“Yes, I do. He told me there was no interest in my invention. Why have you approached me?” The inventor was curious, but he was also wary. His friends in Spain had warned him about all the confidence men in New York who daily attempted to trick foreign visitors, and Monturiol was not about to be fooled. That would be the worst indignity of all.
The man reached into his coat and pulled out a billfold. He opened it and then extracted a card. He thrust this card, in a very straight line, at the Spaniard. “Here,” he said, “read this.”
Monturiol took the card and squinted down at it: Inquisitor Bat Egan Carry Who Represents the World Scientific Advancement Society for Progress.
“I don’t know of this organization. Are you affiliated with any academic institutions? Where are you located?” Monturiol handed the card back to the scientist.
“We would like to introduce you to our group. The funds are predicated upon how favorably our scientists view your inventions. If this is agreeable, then you can follow me.” The tall mechanical man turned and began to walk briskly down Broadway.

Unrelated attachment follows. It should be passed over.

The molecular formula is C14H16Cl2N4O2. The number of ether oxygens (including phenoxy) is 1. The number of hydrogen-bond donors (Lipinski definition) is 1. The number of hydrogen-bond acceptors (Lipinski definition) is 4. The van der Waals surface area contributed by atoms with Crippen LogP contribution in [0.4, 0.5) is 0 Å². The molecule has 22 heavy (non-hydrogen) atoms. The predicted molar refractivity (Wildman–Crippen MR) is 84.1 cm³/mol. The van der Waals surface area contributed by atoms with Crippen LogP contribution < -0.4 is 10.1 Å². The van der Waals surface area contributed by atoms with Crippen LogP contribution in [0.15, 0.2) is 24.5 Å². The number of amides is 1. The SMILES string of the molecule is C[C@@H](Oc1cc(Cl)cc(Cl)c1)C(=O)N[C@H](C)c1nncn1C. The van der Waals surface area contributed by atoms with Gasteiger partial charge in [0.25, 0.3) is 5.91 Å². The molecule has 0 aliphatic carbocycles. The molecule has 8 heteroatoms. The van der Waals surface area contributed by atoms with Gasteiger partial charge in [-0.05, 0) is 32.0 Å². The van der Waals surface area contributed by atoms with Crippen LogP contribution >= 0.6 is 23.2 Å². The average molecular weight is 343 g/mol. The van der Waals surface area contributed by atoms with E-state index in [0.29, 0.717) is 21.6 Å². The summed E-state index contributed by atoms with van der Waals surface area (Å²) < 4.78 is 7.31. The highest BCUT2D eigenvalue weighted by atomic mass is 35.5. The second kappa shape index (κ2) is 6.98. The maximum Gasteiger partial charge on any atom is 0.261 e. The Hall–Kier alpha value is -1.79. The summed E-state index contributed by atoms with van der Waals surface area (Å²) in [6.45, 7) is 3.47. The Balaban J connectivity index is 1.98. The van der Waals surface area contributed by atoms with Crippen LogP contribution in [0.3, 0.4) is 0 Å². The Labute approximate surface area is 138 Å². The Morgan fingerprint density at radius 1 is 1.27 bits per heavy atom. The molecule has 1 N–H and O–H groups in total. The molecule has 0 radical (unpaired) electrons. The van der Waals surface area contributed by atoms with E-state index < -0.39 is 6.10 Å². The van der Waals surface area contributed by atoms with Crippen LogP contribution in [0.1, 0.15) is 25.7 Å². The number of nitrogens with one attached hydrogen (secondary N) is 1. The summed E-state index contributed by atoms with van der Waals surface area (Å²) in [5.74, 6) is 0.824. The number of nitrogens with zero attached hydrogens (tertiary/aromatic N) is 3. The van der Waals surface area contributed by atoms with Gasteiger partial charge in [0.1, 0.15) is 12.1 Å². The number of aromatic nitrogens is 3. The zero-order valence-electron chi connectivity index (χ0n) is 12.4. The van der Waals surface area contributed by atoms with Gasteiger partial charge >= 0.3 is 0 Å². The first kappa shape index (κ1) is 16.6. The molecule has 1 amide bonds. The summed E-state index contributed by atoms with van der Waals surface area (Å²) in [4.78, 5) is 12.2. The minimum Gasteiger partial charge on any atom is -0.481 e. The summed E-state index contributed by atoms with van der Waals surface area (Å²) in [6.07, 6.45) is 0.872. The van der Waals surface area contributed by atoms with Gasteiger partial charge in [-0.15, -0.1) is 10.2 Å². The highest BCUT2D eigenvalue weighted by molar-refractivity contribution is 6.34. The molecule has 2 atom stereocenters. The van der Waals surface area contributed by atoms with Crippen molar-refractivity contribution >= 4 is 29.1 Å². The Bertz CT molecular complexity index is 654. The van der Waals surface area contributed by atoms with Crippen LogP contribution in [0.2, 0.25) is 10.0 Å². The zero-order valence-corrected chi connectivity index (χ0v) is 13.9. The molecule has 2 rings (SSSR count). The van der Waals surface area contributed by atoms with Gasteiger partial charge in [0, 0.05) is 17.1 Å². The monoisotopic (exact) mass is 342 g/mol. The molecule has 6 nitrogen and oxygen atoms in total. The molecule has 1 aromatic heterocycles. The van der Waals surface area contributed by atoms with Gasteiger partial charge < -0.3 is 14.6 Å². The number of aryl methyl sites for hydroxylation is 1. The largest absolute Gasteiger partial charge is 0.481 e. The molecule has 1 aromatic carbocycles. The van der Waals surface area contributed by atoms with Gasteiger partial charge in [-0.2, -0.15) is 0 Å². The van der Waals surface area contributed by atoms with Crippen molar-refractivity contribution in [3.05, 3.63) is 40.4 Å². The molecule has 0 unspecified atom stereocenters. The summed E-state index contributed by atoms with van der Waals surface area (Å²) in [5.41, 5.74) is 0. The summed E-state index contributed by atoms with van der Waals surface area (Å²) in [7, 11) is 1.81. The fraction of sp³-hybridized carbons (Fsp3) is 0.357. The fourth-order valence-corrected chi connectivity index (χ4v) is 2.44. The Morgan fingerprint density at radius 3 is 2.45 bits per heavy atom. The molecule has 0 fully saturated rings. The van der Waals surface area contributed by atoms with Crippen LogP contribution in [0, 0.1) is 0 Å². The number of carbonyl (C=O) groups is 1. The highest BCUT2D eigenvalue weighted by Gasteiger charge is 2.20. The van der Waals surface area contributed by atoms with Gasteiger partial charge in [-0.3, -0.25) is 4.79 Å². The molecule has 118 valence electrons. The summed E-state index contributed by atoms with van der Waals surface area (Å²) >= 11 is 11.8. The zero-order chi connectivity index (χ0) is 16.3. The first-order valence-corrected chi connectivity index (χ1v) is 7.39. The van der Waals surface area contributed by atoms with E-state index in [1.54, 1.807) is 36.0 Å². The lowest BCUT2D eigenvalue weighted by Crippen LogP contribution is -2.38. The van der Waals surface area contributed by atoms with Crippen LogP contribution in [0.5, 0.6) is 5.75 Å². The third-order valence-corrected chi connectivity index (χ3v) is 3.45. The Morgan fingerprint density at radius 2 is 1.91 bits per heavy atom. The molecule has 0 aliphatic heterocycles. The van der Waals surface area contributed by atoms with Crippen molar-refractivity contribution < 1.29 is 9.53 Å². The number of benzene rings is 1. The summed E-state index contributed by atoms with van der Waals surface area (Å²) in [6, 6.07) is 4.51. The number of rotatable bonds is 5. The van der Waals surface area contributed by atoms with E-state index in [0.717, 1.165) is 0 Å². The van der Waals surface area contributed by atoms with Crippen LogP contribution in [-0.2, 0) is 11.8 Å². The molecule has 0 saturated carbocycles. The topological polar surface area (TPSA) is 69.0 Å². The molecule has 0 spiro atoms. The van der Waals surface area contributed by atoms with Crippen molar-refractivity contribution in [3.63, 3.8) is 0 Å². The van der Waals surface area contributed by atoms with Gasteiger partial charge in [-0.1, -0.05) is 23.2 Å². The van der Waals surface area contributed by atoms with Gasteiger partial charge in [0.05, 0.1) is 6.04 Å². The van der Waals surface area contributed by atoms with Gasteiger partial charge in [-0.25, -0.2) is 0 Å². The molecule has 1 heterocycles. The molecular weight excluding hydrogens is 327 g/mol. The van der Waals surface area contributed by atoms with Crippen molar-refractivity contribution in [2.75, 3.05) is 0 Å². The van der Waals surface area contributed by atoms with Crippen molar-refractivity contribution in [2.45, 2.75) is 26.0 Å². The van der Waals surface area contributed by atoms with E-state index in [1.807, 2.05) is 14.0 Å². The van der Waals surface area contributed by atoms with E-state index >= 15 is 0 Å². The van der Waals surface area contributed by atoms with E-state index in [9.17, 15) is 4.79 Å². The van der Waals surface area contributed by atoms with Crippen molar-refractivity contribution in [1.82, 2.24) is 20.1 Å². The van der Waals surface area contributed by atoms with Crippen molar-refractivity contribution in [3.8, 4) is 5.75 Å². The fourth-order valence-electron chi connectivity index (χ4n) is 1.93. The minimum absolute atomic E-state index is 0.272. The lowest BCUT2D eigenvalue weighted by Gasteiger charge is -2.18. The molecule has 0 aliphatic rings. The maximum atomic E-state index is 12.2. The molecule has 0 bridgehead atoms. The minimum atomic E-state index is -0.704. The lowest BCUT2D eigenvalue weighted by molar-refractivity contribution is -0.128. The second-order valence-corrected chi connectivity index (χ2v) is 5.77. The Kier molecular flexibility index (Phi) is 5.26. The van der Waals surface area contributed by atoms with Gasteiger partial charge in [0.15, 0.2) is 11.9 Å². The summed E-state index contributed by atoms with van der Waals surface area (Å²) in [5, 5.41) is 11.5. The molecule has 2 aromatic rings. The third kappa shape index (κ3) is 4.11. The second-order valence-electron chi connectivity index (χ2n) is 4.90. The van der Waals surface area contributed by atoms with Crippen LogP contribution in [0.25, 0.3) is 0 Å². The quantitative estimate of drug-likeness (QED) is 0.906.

The Spaniard knew he could not keep up, so he shouted over the din of traffic, “Wait! Can’t you see that I have a cane? Please slow down!”
Thankfully, the tall man glanced back at the inventor and began to relax his pace. The two men, from above all the traffic and uproar of New York City, looked like two tiny dots moving along between the tall buildings and the variety of merchants and their pushcarts full of foods and wares. The odor of the pigs running and rooting up garbage, the horses whinnying as they pulled their hackneys and delivery carts, the feel of the bustling thousands of humans who collided with each other, like magnetic iron filings, sticking together momentarily, but they were all breaking away to plunge into their individually chosen destinies—whether they were heading to the church or to the madhouse—they all collided along the streets of congested traffic.